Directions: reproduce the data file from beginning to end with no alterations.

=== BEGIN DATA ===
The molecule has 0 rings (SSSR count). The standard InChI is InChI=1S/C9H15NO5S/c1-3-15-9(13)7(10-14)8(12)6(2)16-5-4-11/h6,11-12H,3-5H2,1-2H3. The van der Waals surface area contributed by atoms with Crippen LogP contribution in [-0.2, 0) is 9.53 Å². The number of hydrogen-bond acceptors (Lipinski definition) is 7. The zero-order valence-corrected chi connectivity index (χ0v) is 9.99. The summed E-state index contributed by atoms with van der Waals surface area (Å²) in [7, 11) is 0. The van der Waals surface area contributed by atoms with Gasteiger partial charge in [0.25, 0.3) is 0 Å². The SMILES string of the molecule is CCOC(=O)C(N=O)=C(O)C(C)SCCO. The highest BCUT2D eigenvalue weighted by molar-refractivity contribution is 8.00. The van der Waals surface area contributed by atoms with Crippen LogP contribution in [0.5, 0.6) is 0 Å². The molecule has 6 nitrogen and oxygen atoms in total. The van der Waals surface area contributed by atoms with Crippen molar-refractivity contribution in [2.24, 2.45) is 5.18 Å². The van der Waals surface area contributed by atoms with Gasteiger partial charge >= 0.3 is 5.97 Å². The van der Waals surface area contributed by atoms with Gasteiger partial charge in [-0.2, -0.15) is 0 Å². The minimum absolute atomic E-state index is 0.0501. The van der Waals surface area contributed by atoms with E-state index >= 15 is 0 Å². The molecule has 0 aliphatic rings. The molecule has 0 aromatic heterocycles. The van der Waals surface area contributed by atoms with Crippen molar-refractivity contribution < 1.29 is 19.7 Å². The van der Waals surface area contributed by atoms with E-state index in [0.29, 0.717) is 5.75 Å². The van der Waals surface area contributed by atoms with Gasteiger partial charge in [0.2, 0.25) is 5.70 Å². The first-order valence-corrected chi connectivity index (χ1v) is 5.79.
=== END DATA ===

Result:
The molecule has 0 rings (SSSR count). The standard InChI is InChI=1S/C9H15NO5S/c1-3-15-9(13)7(10-14)8(12)6(2)16-5-4-11/h6,11-12H,3-5H2,1-2H3. The van der Waals surface area contributed by atoms with Crippen LogP contribution in [-0.2, 0) is 9.53 Å². The number of hydrogen-bond acceptors (Lipinski definition) is 7. The zero-order valence-corrected chi connectivity index (χ0v) is 9.99. The summed E-state index contributed by atoms with van der Waals surface area (Å²) in [7, 11) is 0. The van der Waals surface area contributed by atoms with Gasteiger partial charge in [0.25, 0.3) is 0 Å². The SMILES string of the molecule is CCOC(=O)C(N=O)=C(O)C(C)SCCO. The highest BCUT2D eigenvalue weighted by molar-refractivity contribution is 8.00. The van der Waals surface area contributed by atoms with Crippen LogP contribution in [0.5, 0.6) is 0 Å². The molecule has 6 nitrogen and oxygen atoms in total. The van der Waals surface area contributed by atoms with Crippen molar-refractivity contribution in [2.24, 2.45) is 5.18 Å². The van der Waals surface area contributed by atoms with Gasteiger partial charge >= 0.3 is 5.97 Å². The van der Waals surface area contributed by atoms with Gasteiger partial charge in [-0.2, -0.15) is 0 Å². The minimum absolute atomic E-state index is 0.0501. The van der Waals surface area contributed by atoms with E-state index >= 15 is 0 Å². The molecule has 0 aliphatic rings. The molecule has 0 aromatic heterocycles. The van der Waals surface area contributed by atoms with Crippen molar-refractivity contribution < 1.29 is 19.7 Å². The van der Waals surface area contributed by atoms with E-state index in [0.29, 0.717) is 5.75 Å². The van der Waals surface area contributed by atoms with Gasteiger partial charge in [0.2, 0.25) is 5.70 Å². The first-order valence-corrected chi connectivity index (χ1v) is 5.79.